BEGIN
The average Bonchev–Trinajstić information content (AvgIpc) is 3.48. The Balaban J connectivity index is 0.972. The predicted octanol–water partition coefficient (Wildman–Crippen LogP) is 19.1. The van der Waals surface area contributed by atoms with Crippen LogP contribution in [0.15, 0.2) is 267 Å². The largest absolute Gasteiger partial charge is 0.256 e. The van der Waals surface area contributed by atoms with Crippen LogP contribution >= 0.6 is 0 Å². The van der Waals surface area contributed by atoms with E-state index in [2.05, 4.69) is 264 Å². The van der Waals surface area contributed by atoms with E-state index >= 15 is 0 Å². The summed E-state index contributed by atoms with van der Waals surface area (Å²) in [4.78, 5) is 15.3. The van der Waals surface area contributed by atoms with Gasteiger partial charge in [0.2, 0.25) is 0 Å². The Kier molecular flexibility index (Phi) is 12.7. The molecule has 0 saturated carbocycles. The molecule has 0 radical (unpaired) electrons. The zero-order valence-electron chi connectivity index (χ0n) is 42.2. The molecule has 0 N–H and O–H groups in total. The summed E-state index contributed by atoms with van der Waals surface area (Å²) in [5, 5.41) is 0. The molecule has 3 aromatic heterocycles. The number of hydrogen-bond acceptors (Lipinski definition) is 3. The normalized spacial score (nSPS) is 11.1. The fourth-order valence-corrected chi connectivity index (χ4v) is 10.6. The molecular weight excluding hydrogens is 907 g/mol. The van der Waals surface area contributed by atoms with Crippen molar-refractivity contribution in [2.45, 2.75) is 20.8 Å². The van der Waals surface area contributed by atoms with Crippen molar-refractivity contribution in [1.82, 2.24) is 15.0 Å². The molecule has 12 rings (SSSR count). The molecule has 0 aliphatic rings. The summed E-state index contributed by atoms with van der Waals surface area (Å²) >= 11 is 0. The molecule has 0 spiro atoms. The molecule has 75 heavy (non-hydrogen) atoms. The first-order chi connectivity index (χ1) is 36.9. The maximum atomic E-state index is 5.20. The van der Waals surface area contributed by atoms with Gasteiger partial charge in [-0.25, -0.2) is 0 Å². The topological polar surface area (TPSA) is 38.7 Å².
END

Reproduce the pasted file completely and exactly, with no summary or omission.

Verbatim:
The average Bonchev–Trinajstić information content (AvgIpc) is 3.48. The Balaban J connectivity index is 0.972. The predicted octanol–water partition coefficient (Wildman–Crippen LogP) is 19.1. The van der Waals surface area contributed by atoms with Crippen LogP contribution in [0.15, 0.2) is 267 Å². The largest absolute Gasteiger partial charge is 0.256 e. The van der Waals surface area contributed by atoms with Crippen LogP contribution >= 0.6 is 0 Å². The van der Waals surface area contributed by atoms with E-state index in [2.05, 4.69) is 264 Å². The van der Waals surface area contributed by atoms with E-state index >= 15 is 0 Å². The summed E-state index contributed by atoms with van der Waals surface area (Å²) in [4.78, 5) is 15.3. The van der Waals surface area contributed by atoms with Gasteiger partial charge in [0.2, 0.25) is 0 Å². The Kier molecular flexibility index (Phi) is 12.7. The molecule has 0 saturated carbocycles. The molecule has 0 radical (unpaired) electrons. The zero-order valence-electron chi connectivity index (χ0n) is 42.2. The molecule has 0 N–H and O–H groups in total. The summed E-state index contributed by atoms with van der Waals surface area (Å²) in [5, 5.41) is 0. The molecule has 3 aromatic heterocycles. The number of hydrogen-bond acceptors (Lipinski definition) is 3. The normalized spacial score (nSPS) is 11.1. The fourth-order valence-corrected chi connectivity index (χ4v) is 10.6. The molecular weight excluding hydrogens is 907 g/mol. The van der Waals surface area contributed by atoms with Crippen molar-refractivity contribution in [2.45, 2.75) is 20.8 Å². The van der Waals surface area contributed by atoms with Crippen molar-refractivity contribution in [1.82, 2.24) is 15.0 Å². The molecule has 12 rings (SSSR count). The molecule has 0 aliphatic rings. The summed E-state index contributed by atoms with van der Waals surface area (Å²) >= 11 is 0. The molecule has 0 spiro atoms. The molecule has 75 heavy (non-hydrogen) atoms. The first-order chi connectivity index (χ1) is 36.9. The maximum atomic E-state index is 5.20. The van der Waals surface area contributed by atoms with Gasteiger partial charge in [-0.25, -0.2) is 0 Å². The topological polar surface area (TPSA) is 38.7 Å².